Saturday, February 15, 2014

The Shadow-Banking Credit last year, accounted for 29% of China’s total Credit

The shadow-banking system emerged to meet the demand from private firms and SOEs for extra liquidity to help them cope with the slowing economy and fulfill their investment commitments. Private-sector entrepreneurs in cities like Wenzhou were willing to pay annual interest rates as high as 15-20%.

On the supply side, savers – including wealthy households and corporations with surplus cash – wanted positive real interest rates on their deposits. Loan-guarantee institutions, trust companies, and others sought to benefit from the gap between the 3.5% return on one-year fixed deposits in the official banking system and rates of up to 20% in the shadow-banking sector. The result was a 43% increase in shadow-banking credit last year, accounting for 29% of China’s total credit. - in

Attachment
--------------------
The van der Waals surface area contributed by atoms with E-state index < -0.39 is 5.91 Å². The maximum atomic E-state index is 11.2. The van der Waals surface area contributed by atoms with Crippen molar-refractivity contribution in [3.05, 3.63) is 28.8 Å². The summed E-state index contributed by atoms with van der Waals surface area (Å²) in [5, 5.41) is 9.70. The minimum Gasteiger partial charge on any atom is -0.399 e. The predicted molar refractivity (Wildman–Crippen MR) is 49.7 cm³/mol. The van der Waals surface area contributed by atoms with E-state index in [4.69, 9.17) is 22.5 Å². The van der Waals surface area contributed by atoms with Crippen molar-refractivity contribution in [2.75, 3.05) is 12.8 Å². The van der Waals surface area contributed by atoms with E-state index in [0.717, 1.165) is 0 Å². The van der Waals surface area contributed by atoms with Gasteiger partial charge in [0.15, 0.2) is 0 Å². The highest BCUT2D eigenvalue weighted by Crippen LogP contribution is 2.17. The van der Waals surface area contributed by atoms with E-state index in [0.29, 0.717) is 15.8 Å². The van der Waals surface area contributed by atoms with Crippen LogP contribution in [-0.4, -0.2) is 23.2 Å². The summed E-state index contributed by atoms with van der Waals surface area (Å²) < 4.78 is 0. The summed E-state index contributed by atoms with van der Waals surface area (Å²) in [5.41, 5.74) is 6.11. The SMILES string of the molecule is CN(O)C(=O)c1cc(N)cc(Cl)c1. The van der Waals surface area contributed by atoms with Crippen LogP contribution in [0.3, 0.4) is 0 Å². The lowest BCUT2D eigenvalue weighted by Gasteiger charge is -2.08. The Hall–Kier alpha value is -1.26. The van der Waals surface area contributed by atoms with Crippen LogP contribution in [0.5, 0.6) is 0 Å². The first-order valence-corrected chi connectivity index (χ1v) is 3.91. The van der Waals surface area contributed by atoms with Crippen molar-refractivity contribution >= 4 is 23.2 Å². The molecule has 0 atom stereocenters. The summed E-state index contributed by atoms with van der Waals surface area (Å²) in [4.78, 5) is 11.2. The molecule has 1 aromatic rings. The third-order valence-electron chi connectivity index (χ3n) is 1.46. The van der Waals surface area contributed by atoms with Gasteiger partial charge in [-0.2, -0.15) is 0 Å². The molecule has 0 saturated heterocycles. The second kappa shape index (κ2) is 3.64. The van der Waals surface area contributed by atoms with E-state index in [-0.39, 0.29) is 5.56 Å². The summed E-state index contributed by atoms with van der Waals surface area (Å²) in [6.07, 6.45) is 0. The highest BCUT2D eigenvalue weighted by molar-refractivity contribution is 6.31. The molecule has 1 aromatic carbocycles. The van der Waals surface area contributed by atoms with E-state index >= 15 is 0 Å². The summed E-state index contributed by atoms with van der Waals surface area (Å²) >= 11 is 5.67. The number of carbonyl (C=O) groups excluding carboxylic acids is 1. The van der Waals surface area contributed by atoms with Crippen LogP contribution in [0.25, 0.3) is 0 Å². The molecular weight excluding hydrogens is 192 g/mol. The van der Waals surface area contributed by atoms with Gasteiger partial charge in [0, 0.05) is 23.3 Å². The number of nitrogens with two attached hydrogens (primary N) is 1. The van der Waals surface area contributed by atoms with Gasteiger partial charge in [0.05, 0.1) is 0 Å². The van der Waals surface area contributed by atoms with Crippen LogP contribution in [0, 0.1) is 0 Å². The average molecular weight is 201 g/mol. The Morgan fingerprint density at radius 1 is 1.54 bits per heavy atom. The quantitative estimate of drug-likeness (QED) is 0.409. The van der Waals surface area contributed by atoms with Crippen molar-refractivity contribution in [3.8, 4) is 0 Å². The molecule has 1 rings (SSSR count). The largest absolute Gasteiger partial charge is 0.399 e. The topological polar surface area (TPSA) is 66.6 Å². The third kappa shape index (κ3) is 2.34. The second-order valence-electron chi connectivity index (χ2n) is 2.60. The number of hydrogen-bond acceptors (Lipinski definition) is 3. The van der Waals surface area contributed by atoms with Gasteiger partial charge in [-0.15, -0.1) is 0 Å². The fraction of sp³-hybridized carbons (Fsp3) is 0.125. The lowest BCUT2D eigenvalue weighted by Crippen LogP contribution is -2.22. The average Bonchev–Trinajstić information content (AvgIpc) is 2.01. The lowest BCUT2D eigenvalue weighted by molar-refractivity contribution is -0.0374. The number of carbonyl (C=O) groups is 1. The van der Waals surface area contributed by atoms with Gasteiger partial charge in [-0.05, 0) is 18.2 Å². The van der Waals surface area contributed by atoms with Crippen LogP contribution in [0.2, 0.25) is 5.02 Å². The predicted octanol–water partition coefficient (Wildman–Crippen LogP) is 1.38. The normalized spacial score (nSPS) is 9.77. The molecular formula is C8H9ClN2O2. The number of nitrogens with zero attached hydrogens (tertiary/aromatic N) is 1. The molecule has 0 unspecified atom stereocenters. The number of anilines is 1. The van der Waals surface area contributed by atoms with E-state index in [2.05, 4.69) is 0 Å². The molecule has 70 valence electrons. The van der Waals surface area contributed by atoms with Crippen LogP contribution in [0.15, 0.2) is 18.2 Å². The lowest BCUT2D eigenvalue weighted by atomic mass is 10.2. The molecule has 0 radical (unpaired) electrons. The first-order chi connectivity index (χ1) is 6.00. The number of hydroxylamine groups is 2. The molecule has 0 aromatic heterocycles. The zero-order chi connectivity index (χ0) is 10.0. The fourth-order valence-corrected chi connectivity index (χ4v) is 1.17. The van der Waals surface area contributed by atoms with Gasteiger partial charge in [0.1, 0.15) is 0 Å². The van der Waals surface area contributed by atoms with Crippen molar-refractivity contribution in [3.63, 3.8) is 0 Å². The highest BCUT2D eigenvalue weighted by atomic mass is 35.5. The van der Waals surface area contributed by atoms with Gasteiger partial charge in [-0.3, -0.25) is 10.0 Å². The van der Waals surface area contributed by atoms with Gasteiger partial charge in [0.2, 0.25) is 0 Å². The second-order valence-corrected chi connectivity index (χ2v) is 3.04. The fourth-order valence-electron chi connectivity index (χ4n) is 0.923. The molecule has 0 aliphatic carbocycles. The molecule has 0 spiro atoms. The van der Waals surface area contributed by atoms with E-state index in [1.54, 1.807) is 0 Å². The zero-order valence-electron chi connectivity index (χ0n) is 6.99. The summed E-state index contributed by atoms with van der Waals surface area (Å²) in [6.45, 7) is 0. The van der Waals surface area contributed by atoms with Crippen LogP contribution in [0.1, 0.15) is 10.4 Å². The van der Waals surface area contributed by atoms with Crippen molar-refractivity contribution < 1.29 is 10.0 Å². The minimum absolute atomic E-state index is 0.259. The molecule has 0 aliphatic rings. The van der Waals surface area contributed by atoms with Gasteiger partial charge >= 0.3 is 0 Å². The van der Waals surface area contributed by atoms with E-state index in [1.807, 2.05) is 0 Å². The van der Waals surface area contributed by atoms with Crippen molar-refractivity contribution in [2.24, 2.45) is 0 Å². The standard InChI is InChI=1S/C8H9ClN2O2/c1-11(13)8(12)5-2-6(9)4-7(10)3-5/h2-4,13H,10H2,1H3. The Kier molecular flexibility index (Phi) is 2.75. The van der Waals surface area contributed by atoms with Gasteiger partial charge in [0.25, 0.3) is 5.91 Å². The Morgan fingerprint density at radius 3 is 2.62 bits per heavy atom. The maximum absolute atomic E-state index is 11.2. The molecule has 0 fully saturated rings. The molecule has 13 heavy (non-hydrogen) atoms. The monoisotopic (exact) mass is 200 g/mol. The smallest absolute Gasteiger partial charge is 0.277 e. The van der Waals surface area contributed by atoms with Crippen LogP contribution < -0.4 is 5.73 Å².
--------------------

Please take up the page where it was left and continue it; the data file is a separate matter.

Nouriel Roubini is an American professor of Economics at New York University`s Stern School of Business and chairman of RGE Roubini Global Economics
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